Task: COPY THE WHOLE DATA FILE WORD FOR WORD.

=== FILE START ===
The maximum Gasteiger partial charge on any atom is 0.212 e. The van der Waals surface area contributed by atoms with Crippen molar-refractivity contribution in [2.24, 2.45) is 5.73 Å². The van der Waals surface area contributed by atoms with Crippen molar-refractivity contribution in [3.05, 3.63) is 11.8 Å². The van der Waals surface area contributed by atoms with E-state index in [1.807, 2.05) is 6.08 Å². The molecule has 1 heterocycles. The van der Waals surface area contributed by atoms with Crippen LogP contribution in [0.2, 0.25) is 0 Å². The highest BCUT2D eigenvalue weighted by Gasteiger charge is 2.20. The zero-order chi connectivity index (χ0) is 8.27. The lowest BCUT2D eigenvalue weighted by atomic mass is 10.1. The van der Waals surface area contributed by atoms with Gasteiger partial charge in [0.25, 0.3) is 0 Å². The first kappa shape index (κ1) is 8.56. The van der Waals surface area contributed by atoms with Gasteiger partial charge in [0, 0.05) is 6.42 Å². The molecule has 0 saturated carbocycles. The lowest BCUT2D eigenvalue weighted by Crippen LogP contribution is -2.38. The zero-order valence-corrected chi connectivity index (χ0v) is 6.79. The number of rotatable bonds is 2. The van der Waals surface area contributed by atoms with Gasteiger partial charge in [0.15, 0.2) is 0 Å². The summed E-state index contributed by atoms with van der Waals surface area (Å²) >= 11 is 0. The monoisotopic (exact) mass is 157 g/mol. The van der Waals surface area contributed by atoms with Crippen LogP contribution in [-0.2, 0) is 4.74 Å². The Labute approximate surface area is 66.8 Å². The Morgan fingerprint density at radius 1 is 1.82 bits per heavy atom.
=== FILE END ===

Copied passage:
The maximum Gasteiger partial charge on any atom is 0.212 e. The van der Waals surface area contributed by atoms with Crippen molar-refractivity contribution in [2.24, 2.45) is 5.73 Å². The van der Waals surface area contributed by atoms with Crippen molar-refractivity contribution in [3.05, 3.63) is 11.8 Å². The van der Waals surface area contributed by atoms with E-state index in [1.807, 2.05) is 6.08 Å². The molecule has 1 heterocycles. The van der Waals surface area contributed by atoms with Crippen LogP contribution in [0.2, 0.25) is 0 Å². The highest BCUT2D eigenvalue weighted by Gasteiger charge is 2.20. The zero-order chi connectivity index (χ0) is 8.27. The lowest BCUT2D eigenvalue weighted by atomic mass is 10.1. The van der Waals surface area contributed by atoms with Gasteiger partial charge in [0.25, 0.3) is 0 Å². The first kappa shape index (κ1) is 8.56. The van der Waals surface area contributed by atoms with Gasteiger partial charge in [0, 0.05) is 6.42 Å². The molecule has 0 saturated carbocycles. The lowest BCUT2D eigenvalue weighted by Crippen LogP contribution is -2.38. The zero-order valence-corrected chi connectivity index (χ0v) is 6.79. The number of rotatable bonds is 2. The van der Waals surface area contributed by atoms with Gasteiger partial charge in [0.15, 0.2) is 0 Å². The summed E-state index contributed by atoms with van der Waals surface area (Å²) >= 11 is 0. The monoisotopic (exact) mass is 157 g/mol. The van der Waals surface area contributed by atoms with Crippen LogP contribution in [-0.2, 0) is 4.74 Å². The Labute approximate surface area is 66.8 Å². The Morgan fingerprint density at radius 1 is 1.82 bits per heavy atom.